When Rodney Cooper opened Terrapin Bottle and Can Return Center in Perth in January, it was the only one in Fulton County.
Then, a few months later, John Johnson opened Johnny's Bottle and Can Return Center in Johnstown.
Suddenly, the county had two establishments dedicated solely to the business of accepting bottles and cans that carried the 5-cent state deposit.
Workers are shown on the roof of 10 Broadway, which was recently obtained by John Johnson, owner of Johnny’s Bottle and Can Redemption Center in Johnstown, on Thursday in Gloversville. Johnson plans to open a redemption center at the site.
By the end of this month, there could be three, as Johnson is expanding his business to Gloversville.
Johnson opened his Johnstown location April 2 after doing part-time construction. Upon deciding in December that he needed a full-time business, he saved his money and opened the return center, citing a need.
Before Cooper and Johnson opened their businesses, there were no redemption centers in Fulton County.
The only places accepting bottle and can redemptions were supermarkets, Walmart and various beverage and convenience stores. No one, however, was dedicated to accepting bottles and cans.
Cooper opened Terrapin around the start of the year.
After Johnson later opened his center, he said the business was an instant and "big success." He said in his first three weeks of business, he took in almost 70,000 bottles and cans.
The business is run by Johnson and his family. He's the owner, but constantly at his side at the redemption center are his daughter, Priscilla, and his son, Zach.
He recently purchased the old C&D Plate building at 10 Broadway in Gloversville, and work has been ongoing to fit the building as a redemption center since he received approval from the city Planning Board on June 7.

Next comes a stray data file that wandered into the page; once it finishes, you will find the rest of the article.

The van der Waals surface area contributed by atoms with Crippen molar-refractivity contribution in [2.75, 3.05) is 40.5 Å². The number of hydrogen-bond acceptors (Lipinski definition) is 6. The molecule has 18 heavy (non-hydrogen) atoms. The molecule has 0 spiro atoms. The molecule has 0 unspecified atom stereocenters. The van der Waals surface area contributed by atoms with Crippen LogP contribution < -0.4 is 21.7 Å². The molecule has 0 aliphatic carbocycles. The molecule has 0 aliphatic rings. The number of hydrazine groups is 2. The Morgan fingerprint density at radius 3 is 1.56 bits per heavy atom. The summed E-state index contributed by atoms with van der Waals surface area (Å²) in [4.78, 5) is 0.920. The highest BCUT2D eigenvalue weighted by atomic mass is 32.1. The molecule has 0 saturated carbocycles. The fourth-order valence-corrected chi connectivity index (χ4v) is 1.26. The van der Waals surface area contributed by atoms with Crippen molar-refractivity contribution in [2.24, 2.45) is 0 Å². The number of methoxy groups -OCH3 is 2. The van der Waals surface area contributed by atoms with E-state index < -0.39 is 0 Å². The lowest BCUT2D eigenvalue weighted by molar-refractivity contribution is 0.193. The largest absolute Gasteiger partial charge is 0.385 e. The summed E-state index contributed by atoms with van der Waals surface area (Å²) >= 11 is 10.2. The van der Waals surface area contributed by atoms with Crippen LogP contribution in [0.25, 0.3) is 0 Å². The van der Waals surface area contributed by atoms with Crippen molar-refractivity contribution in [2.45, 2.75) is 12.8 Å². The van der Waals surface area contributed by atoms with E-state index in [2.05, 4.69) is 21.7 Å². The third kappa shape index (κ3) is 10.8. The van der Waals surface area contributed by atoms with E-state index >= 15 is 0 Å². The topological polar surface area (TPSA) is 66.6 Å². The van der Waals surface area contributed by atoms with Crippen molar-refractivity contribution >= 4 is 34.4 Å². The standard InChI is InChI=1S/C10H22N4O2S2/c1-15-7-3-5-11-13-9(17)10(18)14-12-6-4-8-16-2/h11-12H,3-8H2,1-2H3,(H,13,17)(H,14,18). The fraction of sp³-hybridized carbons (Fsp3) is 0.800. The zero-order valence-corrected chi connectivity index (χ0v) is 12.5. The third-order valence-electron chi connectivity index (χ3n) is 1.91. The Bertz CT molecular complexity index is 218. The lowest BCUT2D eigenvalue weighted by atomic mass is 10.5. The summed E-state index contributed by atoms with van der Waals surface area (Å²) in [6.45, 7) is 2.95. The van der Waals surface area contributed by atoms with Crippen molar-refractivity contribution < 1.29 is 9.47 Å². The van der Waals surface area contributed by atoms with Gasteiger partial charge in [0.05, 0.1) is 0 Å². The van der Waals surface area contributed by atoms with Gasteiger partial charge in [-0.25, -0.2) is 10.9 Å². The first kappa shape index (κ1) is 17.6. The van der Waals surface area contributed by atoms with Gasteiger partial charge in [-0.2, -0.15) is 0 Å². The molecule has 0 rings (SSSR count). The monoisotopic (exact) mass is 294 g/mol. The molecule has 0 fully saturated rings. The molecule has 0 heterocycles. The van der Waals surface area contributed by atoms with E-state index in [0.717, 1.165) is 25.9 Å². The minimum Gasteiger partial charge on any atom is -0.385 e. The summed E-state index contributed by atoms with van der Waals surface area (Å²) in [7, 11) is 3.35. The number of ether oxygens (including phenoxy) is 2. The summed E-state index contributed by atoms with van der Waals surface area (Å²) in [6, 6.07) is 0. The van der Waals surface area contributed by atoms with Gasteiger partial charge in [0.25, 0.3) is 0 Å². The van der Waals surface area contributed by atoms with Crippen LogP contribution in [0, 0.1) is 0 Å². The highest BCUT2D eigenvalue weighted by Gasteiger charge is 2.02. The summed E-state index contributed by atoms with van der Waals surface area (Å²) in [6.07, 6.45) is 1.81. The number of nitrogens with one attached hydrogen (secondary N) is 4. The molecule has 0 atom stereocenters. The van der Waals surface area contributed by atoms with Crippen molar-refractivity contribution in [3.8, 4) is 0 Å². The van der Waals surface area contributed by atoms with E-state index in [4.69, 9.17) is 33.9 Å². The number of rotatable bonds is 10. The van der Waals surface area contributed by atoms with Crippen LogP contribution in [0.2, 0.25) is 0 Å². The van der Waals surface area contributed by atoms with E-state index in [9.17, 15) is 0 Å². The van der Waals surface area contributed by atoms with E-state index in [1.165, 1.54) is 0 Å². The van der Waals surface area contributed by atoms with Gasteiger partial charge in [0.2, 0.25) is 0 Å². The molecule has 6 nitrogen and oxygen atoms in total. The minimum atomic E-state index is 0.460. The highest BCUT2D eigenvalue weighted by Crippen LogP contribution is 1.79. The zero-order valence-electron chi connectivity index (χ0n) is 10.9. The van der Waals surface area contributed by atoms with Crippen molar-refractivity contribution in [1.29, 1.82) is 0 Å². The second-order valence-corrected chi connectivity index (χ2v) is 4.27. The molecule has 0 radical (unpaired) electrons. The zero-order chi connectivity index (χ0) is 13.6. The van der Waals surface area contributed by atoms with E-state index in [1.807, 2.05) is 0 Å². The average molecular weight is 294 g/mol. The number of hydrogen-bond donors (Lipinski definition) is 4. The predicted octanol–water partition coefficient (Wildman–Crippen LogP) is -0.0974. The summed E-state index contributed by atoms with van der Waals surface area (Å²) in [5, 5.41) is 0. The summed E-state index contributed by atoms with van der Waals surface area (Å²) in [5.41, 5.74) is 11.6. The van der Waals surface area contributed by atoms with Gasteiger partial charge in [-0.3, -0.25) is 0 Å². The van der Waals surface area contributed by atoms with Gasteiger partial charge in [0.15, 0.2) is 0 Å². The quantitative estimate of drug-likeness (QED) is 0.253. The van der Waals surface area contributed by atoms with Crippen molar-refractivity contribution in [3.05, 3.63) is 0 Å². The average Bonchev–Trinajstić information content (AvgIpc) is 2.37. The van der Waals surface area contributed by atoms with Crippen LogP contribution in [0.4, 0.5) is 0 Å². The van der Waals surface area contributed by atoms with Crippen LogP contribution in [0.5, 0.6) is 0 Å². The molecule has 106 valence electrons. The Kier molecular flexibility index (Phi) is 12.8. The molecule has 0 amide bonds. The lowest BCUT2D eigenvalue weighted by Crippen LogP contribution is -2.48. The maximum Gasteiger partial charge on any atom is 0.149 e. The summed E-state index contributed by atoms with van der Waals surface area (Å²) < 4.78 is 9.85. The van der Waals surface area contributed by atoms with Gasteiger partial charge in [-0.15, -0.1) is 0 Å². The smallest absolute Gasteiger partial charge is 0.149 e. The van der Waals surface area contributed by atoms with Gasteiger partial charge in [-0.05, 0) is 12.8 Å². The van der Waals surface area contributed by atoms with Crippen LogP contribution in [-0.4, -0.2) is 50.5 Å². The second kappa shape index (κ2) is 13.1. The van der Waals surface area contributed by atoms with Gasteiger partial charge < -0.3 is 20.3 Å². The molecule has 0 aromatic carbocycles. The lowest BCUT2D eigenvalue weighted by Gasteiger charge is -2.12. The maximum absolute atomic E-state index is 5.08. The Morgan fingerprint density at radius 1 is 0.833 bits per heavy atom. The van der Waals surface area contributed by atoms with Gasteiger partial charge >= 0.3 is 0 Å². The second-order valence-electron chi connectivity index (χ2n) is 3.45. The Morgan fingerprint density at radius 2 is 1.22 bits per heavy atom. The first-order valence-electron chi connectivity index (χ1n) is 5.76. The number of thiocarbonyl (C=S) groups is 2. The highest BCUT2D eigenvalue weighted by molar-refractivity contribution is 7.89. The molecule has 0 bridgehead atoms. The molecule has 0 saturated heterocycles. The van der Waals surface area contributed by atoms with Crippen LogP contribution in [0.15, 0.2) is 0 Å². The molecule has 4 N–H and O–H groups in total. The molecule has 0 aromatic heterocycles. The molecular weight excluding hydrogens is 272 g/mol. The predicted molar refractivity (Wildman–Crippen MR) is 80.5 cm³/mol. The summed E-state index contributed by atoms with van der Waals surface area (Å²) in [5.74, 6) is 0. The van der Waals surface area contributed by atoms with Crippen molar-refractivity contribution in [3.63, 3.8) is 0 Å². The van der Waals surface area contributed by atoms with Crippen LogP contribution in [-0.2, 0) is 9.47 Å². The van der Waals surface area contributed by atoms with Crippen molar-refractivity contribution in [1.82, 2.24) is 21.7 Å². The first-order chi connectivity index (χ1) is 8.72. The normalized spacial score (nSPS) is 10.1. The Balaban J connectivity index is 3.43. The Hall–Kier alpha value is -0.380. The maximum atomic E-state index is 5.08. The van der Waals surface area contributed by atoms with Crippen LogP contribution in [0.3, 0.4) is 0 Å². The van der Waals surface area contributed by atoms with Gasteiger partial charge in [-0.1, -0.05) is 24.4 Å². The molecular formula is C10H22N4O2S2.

Johnson said on his Facebook page he hopes to have the new location open by the middle of this month.
Fulton County Regional Chamber of Commerce & Industry President Wally Hart touted the convenience of a new bottle redemption center in the city.
"I think any time it makes it convenient for people to return [reyclables], it encourages them to do that instead of just throwing them in the garbage or on the side of the road," Hart said. "It provides people with another alternative."
Personal reasons have shut down Terrapin for the time being. A sign on the door Wednesday said the business was closed due to a family illness. Cooper could not be reached for comment.
When the new Bigger Bottle Bill was enacted by New York state in late 2010, it increased the handling fee for retailers and redeemers to 3.5 cents per container.
According to www.bottlebill.org, redemption centers are paid 8.5 cents for every bottle or can returned, netting them a profit of 3.5 cents per container.
Mike Zummo is the business editor. He can be reached at firstname.lastname@example.org. Amanda Whistle contributed to this report.